OBJECTS

It is an important object of this invention to provide a growth stimulant for plants, capable of wide geographic use, applicable in several ways to a wide variety of plant species, and effective in extremely small amounts.

Another object of this invention is the provision of a growth regulator for a wide variety of crop species and having the capacity to promote growth of the crop and to stimulate dry weight gains and protein synthesis under conditions of darkness.

It is a further object to provide a growth stimulant for plants, such as rice, the stimulant being applicable as a soil drench or as an additive to irrigation water to provide a plant growth environment in which leaf growth, dry weight, water uptake and protein synthesis are all appreciably increased.

On the drawings:

FIGS. 1-3, 4, 5 and 6 are graphic representations of the data of Examples XVI, XVII, XVIII and XIX, respectively.

DETAILED DESCRIPTION OF THE INVENTION

1-Triacontanol, also known as myricyl alcohol having the formula CH3 (CH2)28 CH2 OH, is a long chain aliphatic alcohol having a molecular weight of 438.83, a melting point of 88 degrees C. and a density of 0.777. 1-Triacontanol (hereinafter referred to as triacontanol) is relatively water insoluble, is soluble in alcohol and is very soluble in ether and benzene.

Triacontanol at room temperature is a crystalline material which, for plant application use, may be dissolved in chloroform, benzene, or other organic solvent and then emulsified with water. The solubility limit of triacontanol in water is about 0.3 milligrams per liter. In some cases, this amount is sufficient for use, and the direct solution in water can be used. As will be hereinafter explained, triacontanol is effective in extremely small amounts and consequently the formation of active emulsions containing the requisite amounts of triacontanol is easily accomplished with an organic solvent and an emulsifying agent such as "Tween 20".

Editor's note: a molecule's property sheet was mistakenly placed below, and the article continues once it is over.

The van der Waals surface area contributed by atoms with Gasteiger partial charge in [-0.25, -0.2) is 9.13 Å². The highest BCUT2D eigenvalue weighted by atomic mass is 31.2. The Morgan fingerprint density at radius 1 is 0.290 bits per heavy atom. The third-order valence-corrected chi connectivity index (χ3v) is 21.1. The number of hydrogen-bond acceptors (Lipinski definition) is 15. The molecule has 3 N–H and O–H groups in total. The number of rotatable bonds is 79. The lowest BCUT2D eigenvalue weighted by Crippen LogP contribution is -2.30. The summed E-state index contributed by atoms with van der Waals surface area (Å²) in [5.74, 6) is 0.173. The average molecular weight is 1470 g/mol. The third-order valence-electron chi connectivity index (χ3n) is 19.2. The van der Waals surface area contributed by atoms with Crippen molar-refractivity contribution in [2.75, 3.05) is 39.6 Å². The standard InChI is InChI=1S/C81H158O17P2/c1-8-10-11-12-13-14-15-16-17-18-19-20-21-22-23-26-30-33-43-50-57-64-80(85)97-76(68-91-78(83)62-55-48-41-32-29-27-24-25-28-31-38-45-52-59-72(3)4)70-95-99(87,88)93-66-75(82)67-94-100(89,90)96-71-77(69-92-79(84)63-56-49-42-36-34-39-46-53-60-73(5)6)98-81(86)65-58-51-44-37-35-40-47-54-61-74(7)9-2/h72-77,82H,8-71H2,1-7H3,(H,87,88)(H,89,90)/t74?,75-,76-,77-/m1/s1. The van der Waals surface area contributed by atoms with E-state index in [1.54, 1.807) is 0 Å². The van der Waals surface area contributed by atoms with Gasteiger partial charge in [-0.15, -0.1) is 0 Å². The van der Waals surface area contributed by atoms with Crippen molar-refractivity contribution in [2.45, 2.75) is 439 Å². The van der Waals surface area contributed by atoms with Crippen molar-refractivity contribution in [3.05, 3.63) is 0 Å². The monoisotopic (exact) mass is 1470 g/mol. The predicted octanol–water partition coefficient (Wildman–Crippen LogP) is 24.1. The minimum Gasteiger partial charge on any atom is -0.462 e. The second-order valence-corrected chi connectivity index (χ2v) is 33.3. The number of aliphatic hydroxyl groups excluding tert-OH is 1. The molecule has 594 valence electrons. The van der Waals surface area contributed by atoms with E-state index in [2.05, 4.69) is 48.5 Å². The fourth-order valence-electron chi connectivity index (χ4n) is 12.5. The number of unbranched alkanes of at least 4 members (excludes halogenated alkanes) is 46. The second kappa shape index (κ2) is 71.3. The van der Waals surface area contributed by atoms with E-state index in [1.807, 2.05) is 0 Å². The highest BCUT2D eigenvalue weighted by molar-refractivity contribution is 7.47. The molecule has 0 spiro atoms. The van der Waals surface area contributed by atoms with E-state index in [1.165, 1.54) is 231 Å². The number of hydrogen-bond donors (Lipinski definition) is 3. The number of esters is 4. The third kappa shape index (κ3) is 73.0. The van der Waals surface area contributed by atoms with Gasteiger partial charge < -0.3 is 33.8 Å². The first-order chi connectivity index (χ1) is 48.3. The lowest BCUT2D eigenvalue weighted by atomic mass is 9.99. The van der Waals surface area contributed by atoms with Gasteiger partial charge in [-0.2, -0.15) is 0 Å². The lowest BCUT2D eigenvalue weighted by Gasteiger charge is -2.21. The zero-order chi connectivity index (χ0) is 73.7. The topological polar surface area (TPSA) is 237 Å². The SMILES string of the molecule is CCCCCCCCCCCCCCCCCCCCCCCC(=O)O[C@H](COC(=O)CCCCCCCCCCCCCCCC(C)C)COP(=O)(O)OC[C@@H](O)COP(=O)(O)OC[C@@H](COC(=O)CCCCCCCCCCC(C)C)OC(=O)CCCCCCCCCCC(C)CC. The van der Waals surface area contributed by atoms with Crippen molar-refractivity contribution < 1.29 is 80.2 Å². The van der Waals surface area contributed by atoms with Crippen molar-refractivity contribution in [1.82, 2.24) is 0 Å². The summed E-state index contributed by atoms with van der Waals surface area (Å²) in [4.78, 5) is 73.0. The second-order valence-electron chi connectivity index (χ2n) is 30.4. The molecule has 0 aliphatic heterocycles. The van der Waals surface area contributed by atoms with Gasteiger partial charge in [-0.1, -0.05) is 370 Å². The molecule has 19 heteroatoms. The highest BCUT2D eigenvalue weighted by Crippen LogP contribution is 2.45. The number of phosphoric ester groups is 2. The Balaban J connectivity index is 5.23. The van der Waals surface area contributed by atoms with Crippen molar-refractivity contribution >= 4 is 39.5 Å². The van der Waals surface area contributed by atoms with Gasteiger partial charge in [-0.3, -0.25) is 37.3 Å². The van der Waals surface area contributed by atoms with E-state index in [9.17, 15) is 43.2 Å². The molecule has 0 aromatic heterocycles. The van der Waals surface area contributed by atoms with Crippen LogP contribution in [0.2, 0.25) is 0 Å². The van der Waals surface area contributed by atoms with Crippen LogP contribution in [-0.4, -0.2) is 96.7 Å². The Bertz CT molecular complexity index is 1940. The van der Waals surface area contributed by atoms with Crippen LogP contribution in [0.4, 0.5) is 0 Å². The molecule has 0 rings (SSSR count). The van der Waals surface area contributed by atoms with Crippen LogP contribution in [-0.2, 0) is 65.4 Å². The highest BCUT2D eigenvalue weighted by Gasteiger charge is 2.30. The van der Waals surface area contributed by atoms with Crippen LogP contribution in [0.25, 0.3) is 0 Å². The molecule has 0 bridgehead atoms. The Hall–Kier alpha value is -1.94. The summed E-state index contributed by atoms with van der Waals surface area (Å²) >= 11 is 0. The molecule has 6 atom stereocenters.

As utilized herein, the term "aqueous dispersion" encompasses direct water solutions of triacontanol and aqueous emulsions, slurries and the like of triacontanol with dispersing agents, emulsifiers, etc. The triacontanol, preferably as an extremely dilute aqueous emulsion, can be applied to the plants to be treated in any desired manner. For example, crystalline triacontanol can be added directly to irrigation water or the triacontanol may be greatly diluted with water and utilized as a soil drench. It has been found that the use of aqueous solutions or emulsions as a foliar spray is quite effective, while the material can also be applied as a side dressing in the soil adjacent the roots of the plant. In the laboratory, the triacontanol can be added to the nutrient solution, or it may be placed in proximity to the plant as a paper impregnant. Impregnated paper containing triacontanol can also be utilized as a planting tape or as a side dressing medium. The incorporation of triacontanol as an ingredient of a standard insecticide spray, as from an airplane, may be a feasible manner of application.

Single or multiple applications may be utilized as desired, and the time of application to the plant can be varied substantially, with the application of the triacontanol to seedlings being particularly effective. The use of multiple applications over a period of hours or days may increase the effectiveness of the triacontanol, although it appears that repeated applications are of progressively lesser efficacy. Triacontanol aqueous dispersions can be placed in the soil in conjunction with or adjacent to seed during or after the planting of the seed, or the triacontanol can be readily incorporated into a slow release solid pellet or the like for application into or onto the soil around the seed or plant.

From the foregoing, it is apparent that the triacontanol may be utilized in any desired fashion to provide a growing environment for the plants to be treated. The very limited solubility in water of crystalline triacontanol insures against its loss by moisture leaching in the soil or by washing off in a rain following foliar spray application. The coincidence of solubility at an effective level of treatment (0.3 milligrams per liter) insures proper dosage when added to irrigation water or the like.

The effective amount of triacontanol is extremely minute. For example, it has been found that for corn seedlings, the application of the equivalent of about 0.4 grams per acre is effective and the maximum effectiveness may be obtained at applications on the order of about 4 grams per acre, although as much as about 40 grams per acre can be used. When applied as a soil drench, for example in the treatment of rice seedlings, as little as 0.001 milligram per liter of water is effective with the optimum rate of response being obtained at from about 0.01 to about 0.1 milligrams per liter. The effectiveness of triacontanol at extremely low rates indicates that the tonnage utilized in treatment would be far less than a comparable pesticide, but rather would be similar to pheromones.